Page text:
Grammar: the branch of linguistics that deals with syntax and morphology (and sometimes also deals with semantics)
    Morphology: studies of the rules for forming admissible words, and sounds in words
    Semantics: the meaning of a word, phrase, sentence, or text
    Phonology: the relationships among the speech sounds that constitute the fundamental components of a language

    语法仅适用于句子中单词的排列。语法处理语法,形态和语义。

    句法:句子中单词的语法排列
    语法:处理语法和形态学的语言学分支(有时也涉及语义学)
    形态学:研究形成可接受的单词和单词中的声音的规则
    语义:单词,短语,句子或文本的含义
    音韵学:构成语言基本组成部分的语音之间的关系

    /whats-the-difference-between-syntax-and-grammar

    Grammar is a very broad term that can roughly be described as

    the implicit rules by which speakers intuitively judge which strings are well-formed in a given language.

    This includes

    syntax: The structure of phrases and sentences - see above.
    morphology: The internal structure of words.
    Questions include:

    • “How can we sort out the word antidenationalization into a meaningful structure?”
    • “What went wrong with the word undeadable, while we can say undead and unbreakable?”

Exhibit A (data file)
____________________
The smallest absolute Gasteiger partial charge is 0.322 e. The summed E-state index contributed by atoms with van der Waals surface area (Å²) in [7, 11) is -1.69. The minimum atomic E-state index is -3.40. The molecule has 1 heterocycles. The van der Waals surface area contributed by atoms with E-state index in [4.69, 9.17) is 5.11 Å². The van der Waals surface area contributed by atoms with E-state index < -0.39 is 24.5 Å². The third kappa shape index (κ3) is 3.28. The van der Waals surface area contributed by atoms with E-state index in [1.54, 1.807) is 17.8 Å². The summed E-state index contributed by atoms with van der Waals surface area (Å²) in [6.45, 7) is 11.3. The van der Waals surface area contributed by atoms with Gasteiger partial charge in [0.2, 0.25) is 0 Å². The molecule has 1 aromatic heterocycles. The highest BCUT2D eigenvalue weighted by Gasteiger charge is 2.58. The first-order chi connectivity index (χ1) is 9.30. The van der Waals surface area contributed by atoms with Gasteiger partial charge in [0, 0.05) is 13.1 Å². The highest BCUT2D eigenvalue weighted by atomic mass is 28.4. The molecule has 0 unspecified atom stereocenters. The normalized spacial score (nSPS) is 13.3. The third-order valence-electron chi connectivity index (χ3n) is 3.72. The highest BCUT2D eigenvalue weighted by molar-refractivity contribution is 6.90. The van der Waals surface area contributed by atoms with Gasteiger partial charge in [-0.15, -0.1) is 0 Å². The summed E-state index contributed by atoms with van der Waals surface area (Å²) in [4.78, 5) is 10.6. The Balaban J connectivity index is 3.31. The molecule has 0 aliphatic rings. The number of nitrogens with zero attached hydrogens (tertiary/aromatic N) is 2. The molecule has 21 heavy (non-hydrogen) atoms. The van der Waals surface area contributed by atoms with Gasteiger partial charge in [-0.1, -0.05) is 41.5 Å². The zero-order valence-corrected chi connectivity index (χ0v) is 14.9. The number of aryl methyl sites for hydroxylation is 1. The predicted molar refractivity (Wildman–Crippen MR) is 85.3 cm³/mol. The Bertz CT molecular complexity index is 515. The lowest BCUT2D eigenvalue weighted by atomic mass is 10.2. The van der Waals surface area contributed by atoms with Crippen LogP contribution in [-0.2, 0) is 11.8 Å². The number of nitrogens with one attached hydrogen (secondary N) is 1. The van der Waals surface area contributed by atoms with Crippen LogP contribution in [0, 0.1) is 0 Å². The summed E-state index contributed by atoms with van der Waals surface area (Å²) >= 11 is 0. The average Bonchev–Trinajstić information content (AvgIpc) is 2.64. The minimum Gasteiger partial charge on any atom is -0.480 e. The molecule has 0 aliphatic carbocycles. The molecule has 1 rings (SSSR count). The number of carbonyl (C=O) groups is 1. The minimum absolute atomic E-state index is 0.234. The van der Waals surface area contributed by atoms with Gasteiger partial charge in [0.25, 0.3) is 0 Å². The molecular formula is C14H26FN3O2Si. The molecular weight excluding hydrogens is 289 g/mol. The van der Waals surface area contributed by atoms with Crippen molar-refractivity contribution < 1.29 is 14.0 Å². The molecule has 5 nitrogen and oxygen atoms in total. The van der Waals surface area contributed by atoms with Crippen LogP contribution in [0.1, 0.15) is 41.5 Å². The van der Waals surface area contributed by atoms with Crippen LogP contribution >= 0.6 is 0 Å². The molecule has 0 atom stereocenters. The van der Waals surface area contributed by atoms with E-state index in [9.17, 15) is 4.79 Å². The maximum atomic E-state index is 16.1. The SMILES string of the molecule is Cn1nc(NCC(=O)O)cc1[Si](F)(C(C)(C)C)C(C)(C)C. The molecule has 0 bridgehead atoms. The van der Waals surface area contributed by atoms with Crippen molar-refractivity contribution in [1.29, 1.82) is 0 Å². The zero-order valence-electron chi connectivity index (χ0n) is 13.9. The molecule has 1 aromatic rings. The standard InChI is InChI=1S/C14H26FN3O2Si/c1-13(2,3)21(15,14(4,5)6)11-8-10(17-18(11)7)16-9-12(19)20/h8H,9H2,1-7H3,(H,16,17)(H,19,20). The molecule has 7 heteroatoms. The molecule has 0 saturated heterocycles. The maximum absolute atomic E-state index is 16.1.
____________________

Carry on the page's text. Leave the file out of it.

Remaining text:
• “Why do we find un-use-ful okay, but un-ful not?”
    • “How come that it is sing-er-s and not sing-s-er? What is the difference between how a so-called derivational moprpheme -er and an inflectional morpheme like -s work?”
      phonology: The structure of sounds.
      Questions include:
    • “Why is it that we say ships, but not fishs and buss, but fishes and busses?”
    • “How do we intuitively know, without ever having heard the word imby-bimby before, that it should be an imby-bimby and not a imby-bimby?” (It has something to do with vowels and consonants.)
    • “Why can a word like rgafmp not exist in English?” Yes, this is actually ungrammatical. Grammar means more than “It’s we swam, not we swimmed”.
      Sometimes, semantics, i.e. the study of meaning, is seen as a part of grammar:
    • “Why can we read the sentence Every child sings a song both as For every child it holds that it sings some song (not necessarily the same one) and There is (at least) one song which every child sings (this being one and the same song)?”
    • “Why can bow mean both to lean forward and a thing that you use with arrows to shoot?”
    • “In the sentence John seeks a book about Norway, how can we account for the two readings 1) John is looking for a specific book about Norway he has seen the other day vs. 2) John is looking for some book about Norway, but isn’t sure that what he wants exists at all?”

    语法是一个非常广泛的术语,大致可以描述为

    说话者直观地判断哪些字符串在给定语言中格式良好的隐含规则。

    这包括

    语法:短语和句子的结构 - 见上文。
    形态学:单词的内部结构。
    问题包括:

    • “我们怎样才能将反国际化这个词理清成一个有意义的结构?”
    • “ 不可言喻这个词出了什么问题,而我们可以说亡灵和牢不可破?”